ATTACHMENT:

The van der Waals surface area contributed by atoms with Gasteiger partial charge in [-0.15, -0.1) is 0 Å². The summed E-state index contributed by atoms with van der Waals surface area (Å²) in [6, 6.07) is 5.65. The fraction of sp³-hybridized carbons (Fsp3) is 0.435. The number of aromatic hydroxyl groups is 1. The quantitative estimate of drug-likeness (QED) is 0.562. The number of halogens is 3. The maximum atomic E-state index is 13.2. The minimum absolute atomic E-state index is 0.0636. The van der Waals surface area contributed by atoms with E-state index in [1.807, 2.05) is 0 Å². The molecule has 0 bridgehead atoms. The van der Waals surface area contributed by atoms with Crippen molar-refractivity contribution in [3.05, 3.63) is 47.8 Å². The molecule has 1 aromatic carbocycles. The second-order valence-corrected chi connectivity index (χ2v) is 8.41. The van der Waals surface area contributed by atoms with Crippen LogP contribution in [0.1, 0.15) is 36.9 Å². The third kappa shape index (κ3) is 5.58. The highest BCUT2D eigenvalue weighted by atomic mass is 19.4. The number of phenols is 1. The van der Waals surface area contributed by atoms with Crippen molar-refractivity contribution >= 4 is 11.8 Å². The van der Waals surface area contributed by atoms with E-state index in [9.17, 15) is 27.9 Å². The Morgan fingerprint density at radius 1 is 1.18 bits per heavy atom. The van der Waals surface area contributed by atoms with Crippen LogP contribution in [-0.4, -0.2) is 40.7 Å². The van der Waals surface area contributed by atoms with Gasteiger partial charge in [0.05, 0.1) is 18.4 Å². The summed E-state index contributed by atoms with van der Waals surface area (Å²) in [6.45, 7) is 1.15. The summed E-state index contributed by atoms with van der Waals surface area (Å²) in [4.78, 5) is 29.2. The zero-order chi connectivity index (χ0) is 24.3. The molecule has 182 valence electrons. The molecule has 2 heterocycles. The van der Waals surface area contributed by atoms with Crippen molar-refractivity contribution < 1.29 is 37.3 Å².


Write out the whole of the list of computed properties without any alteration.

The van der Waals surface area contributed by atoms with Gasteiger partial charge in [-0.15, -0.1) is 0 Å². The summed E-state index contributed by atoms with van der Waals surface area (Å²) in [6, 6.07) is 5.65. The fraction of sp³-hybridized carbons (Fsp3) is 0.435. The number of aromatic hydroxyl groups is 1. The quantitative estimate of drug-likeness (QED) is 0.562. The number of halogens is 3. The maximum atomic E-state index is 13.2. The minimum absolute atomic E-state index is 0.0636. The van der Waals surface area contributed by atoms with E-state index in [1.807, 2.05) is 0 Å². The molecule has 0 bridgehead atoms. The van der Waals surface area contributed by atoms with Crippen molar-refractivity contribution in [3.05, 3.63) is 47.8 Å². The molecule has 1 aromatic carbocycles. The second-order valence-corrected chi connectivity index (χ2v) is 8.41. The van der Waals surface area contributed by atoms with Crippen LogP contribution in [0.1, 0.15) is 36.9 Å². The third kappa shape index (κ3) is 5.58. The highest BCUT2D eigenvalue weighted by atomic mass is 19.4. The number of phenols is 1. The van der Waals surface area contributed by atoms with Crippen molar-refractivity contribution >= 4 is 11.8 Å². The van der Waals surface area contributed by atoms with E-state index in [9.17, 15) is 27.9 Å². The Morgan fingerprint density at radius 1 is 1.18 bits per heavy atom. The van der Waals surface area contributed by atoms with Crippen LogP contribution in [-0.4, -0.2) is 40.7 Å². The van der Waals surface area contributed by atoms with Gasteiger partial charge in [0.05, 0.1) is 18.4 Å². The summed E-state index contributed by atoms with van der Waals surface area (Å²) in [6.45, 7) is 1.15. The summed E-state index contributed by atoms with van der Waals surface area (Å²) in [4.78, 5) is 29.2. The zero-order chi connectivity index (χ0) is 24.3. The molecule has 182 valence electrons. The molecule has 2 heterocycles. The van der Waals surface area contributed by atoms with Crippen molar-refractivity contribution < 1.29 is 37.3 Å².